Published on May 3, 2018 | by Alastair Gilmour


The English are coming

Suzanne Locke springs some indigenous wine surprises

As I sit writing this on St George’s Day, I cast my mind back, that only a week previously on April 17, we were celebrating International Malbec Day. The grape which has graced the world wine map for a only very short time already has a day named after it – George had to wait somewhat longer.  Argentina, where Malbec is the signature grape, has optimised every opportunity – and very successfully too – to bring it to the world’s attention, so it’s encouraging that the English are to have a whole week of celebration of our own viticulture.

English Wine Week this year is May 26 -June 3 when wines from the home countries will feature in restaurants, retail and leisure events. (May 21-23) with more than 40 countries showing in excess of 14,000 wines, while Britain is well represented in wine and spirit categories.

There are more than 400 commercial vineyards in Britain, predominantly in the South of England. Recently, Northumberland had one brave but unsuccessful attempt at growing grapes near Belford and in Cumbria, High Cup Wines near Appleby did have some production but this has ceased now, although they have older vintages for sale. In North Yorkshire there are a couple of vintners having some success, and around the Leeds area, several vineyards are trading commercially.

While wine lovers have familiarised themselves with grape varieties such as Merlot, Cabernet Sauvignon and Riesling, the names seen on English bottles may not be so familiar. With Seyval Blanc, Reichensteiner, Muller Thurgau and Bacchus being among the more successful varieties grown in the UK – chosen because they thrive in cooler temperatures. These grapes tend to produce still table wines, but it is the sparkling wines that we have had the most success with.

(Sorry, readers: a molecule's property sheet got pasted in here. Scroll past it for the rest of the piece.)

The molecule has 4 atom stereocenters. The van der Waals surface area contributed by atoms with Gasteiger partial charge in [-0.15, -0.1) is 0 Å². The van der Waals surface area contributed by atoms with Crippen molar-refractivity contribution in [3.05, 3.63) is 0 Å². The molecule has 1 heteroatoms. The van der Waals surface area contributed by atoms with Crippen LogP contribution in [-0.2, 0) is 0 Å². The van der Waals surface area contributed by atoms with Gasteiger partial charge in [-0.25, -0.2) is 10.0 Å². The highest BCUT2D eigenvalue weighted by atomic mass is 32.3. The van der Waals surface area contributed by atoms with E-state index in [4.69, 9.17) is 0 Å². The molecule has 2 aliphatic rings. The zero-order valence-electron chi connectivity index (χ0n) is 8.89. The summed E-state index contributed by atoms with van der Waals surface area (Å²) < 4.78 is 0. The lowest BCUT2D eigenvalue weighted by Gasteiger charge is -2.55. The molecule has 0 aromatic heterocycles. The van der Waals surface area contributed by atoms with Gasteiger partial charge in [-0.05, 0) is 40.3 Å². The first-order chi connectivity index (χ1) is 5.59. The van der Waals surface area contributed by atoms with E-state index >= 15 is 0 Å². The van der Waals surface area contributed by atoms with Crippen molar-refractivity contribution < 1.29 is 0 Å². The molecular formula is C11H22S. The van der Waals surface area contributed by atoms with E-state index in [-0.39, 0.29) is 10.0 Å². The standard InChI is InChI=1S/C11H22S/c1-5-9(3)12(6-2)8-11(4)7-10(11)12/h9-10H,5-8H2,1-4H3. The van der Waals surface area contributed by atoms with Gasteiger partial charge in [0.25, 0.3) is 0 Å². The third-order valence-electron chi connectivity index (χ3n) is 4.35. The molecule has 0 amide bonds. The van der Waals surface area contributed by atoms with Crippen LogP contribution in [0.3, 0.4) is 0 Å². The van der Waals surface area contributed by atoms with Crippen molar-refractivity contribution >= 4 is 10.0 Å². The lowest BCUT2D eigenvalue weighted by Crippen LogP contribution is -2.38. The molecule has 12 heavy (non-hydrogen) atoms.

The Southern shires have similar growing conditions as the Champagne region; soil and temperature-wise, so it is more of an even playing field for fizz production – so much so that famous Champagne houses are buying land in Kent to produce wine here.

English sparkling is a good option for any wedding, as it compares favourably both in quality and price with Champagne (I heard on the “grapevine” that the illustrious English producers Chapel Down are supplying Harry and Meghan’s nuptials). It’s a busy May for wine drinkers with a fair, a wedding and a week to give English wine a try.

*Advintage are this year off to Central Italy’s most prestigious vineyards on May 21-28 with visits to Orvieto, Lazio and Montalcino (flights to Rome from Newcastle), based at Lake Bolsena. Prices from £879 per person sharing. Details: or call Suzanne Locke: 0191 253 2979.

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Alastair Gilmour

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